Almost one year after Delta Air Lines discontinued its Meeting Network, US Airways, newly merged with America West, is scaling back its meeting product.

According to a letter sent to US Airways clients in September, the airline “recently completed an evaluation of our meeting product and concluded that we will no longer offer this product for meetings held within the contiguous United States and Canada.” The letter goes on to explain that the airline will continue to offer the meeting product — including percentage discounts and zone fares; a dedicated toll-free number to make or change meeting reservations; and free tickets based on the number of travelers booked — for international destinations, excluding Canada.

Philip Gee, a spokesman for US Airways, said that America West had discontinued its meeting product earlier in the year, and that with the recent merger, which officially took place September 26, “US Airways was merely bringing their policy in line with America West.”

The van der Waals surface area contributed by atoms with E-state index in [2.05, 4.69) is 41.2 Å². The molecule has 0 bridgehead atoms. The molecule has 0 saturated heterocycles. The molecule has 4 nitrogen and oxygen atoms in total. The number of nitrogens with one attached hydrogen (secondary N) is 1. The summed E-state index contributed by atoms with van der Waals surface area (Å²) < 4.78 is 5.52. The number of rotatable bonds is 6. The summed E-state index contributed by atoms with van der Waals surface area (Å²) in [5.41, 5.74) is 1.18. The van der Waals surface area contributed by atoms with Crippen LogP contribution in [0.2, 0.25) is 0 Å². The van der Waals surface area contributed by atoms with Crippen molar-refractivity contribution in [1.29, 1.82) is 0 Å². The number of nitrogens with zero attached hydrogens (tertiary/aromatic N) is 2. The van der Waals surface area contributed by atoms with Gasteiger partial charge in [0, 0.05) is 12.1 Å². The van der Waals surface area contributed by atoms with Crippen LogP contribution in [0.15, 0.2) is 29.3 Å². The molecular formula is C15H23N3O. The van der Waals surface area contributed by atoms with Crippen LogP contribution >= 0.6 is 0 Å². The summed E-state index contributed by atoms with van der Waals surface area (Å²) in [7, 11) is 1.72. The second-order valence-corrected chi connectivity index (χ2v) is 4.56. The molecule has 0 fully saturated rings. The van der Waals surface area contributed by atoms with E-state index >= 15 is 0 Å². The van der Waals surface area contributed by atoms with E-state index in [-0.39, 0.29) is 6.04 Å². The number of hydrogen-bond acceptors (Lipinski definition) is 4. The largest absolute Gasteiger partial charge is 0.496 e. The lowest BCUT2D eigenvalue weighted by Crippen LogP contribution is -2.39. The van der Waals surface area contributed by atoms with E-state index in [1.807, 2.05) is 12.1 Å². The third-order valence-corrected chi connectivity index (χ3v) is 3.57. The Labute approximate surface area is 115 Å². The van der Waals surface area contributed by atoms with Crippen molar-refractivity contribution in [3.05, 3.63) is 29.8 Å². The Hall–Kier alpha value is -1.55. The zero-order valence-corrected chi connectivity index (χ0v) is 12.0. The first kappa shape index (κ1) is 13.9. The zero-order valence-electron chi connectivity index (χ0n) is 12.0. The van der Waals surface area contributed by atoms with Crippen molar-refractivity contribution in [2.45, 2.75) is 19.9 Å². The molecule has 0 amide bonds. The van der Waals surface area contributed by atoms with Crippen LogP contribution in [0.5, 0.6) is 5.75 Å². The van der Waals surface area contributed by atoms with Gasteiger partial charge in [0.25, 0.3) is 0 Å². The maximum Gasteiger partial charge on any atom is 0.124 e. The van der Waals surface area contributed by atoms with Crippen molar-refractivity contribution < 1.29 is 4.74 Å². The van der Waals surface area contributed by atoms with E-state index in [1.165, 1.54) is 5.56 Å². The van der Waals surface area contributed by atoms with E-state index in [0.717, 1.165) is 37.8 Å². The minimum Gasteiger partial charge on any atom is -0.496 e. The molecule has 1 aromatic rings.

Gee also explained that US Airways continues to offer a group travel product, with special pricing for 10 or more passengers on the same flight.

The decision means that within the past year, two of the nation's five biggest airlines have either dropped their meeting departments or scaled them back.

Yvonne Long, senior vice president of Air Fulfillment Services in Des Moines, Iowa, calls US Airways' decision to drop domestic meetings contracts “crazy.”

It means, Long said, that it will be harder for companies such as hers — which is dedicated to the group and meeting air travel market and counts Fortune 100 companies among its customers — to book with airlines such as Delta and US Airways. “If they are less organized internally, it makes it hard to work with them,” Long says. “I just don't understand the philosophy — you take some of your most valued supporters and you make yourself difficult to deal with.”

Alynne Hanford, national sales manager, groups and company meetings, American Airlines, says that her company remains committed to keeping its meeting product in place.

“We've been able to show management how valuable it is to have this [meeting product] in place,” Hanford says. “With the revenue we produce, we've been successful in demonstrating how critical this market is. We really believe in it and stand behind it.”